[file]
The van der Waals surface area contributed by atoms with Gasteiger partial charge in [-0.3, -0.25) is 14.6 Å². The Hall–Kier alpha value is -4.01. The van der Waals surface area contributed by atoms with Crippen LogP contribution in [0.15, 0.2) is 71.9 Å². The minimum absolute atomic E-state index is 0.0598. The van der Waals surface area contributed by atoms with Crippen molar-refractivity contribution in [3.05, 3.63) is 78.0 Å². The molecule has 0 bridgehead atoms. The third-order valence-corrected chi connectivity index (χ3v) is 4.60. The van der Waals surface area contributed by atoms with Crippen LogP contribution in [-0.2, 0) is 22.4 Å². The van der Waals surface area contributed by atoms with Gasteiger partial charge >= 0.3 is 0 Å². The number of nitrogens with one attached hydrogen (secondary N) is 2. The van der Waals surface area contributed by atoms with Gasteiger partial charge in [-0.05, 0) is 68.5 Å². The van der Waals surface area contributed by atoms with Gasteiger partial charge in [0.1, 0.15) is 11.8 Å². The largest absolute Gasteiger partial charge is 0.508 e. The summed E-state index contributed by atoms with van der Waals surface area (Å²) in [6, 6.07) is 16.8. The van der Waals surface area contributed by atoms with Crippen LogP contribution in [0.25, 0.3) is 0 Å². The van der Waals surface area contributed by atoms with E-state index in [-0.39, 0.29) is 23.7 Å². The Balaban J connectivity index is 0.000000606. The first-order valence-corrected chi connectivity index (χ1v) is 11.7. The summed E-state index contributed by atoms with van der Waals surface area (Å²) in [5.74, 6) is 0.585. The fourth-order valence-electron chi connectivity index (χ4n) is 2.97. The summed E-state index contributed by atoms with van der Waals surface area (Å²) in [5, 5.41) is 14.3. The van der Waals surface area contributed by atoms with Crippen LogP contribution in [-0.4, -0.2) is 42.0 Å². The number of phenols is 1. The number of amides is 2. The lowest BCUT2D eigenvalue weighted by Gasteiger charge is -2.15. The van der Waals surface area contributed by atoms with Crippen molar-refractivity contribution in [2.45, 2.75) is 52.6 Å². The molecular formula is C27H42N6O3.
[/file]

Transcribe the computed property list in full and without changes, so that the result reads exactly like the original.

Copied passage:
The van der Waals surface area contributed by atoms with Gasteiger partial charge in [-0.3, -0.25) is 14.6 Å². The Hall–Kier alpha value is -4.01. The van der Waals surface area contributed by atoms with Crippen LogP contribution in [0.15, 0.2) is 71.9 Å². The minimum absolute atomic E-state index is 0.0598. The van der Waals surface area contributed by atoms with Crippen molar-refractivity contribution in [3.05, 3.63) is 78.0 Å². The molecule has 0 bridgehead atoms. The third-order valence-corrected chi connectivity index (χ3v) is 4.60. The van der Waals surface area contributed by atoms with Crippen LogP contribution in [-0.2, 0) is 22.4 Å². The van der Waals surface area contributed by atoms with Gasteiger partial charge >= 0.3 is 0 Å². The number of nitrogens with one attached hydrogen (secondary N) is 2. The van der Waals surface area contributed by atoms with Gasteiger partial charge in [-0.05, 0) is 68.5 Å². The van der Waals surface area contributed by atoms with Gasteiger partial charge in [0.1, 0.15) is 11.8 Å². The largest absolute Gasteiger partial charge is 0.508 e. The summed E-state index contributed by atoms with van der Waals surface area (Å²) in [6, 6.07) is 16.8. The van der Waals surface area contributed by atoms with Crippen LogP contribution in [0.25, 0.3) is 0 Å². The van der Waals surface area contributed by atoms with E-state index in [-0.39, 0.29) is 23.7 Å². The Balaban J connectivity index is 0.000000606. The first-order valence-corrected chi connectivity index (χ1v) is 11.7. The summed E-state index contributed by atoms with van der Waals surface area (Å²) in [5.74, 6) is 0.585. The fourth-order valence-electron chi connectivity index (χ4n) is 2.97. The summed E-state index contributed by atoms with van der Waals surface area (Å²) in [5, 5.41) is 14.3. The van der Waals surface area contributed by atoms with Crippen LogP contribution in [-0.4, -0.2) is 42.0 Å². The number of phenols is 1. The number of amides is 2. The lowest BCUT2D eigenvalue weighted by Gasteiger charge is -2.15. The van der Waals surface area contributed by atoms with Crippen molar-refractivity contribution in [2.45, 2.75) is 52.6 Å². The molecular formula is C27H42N6O3.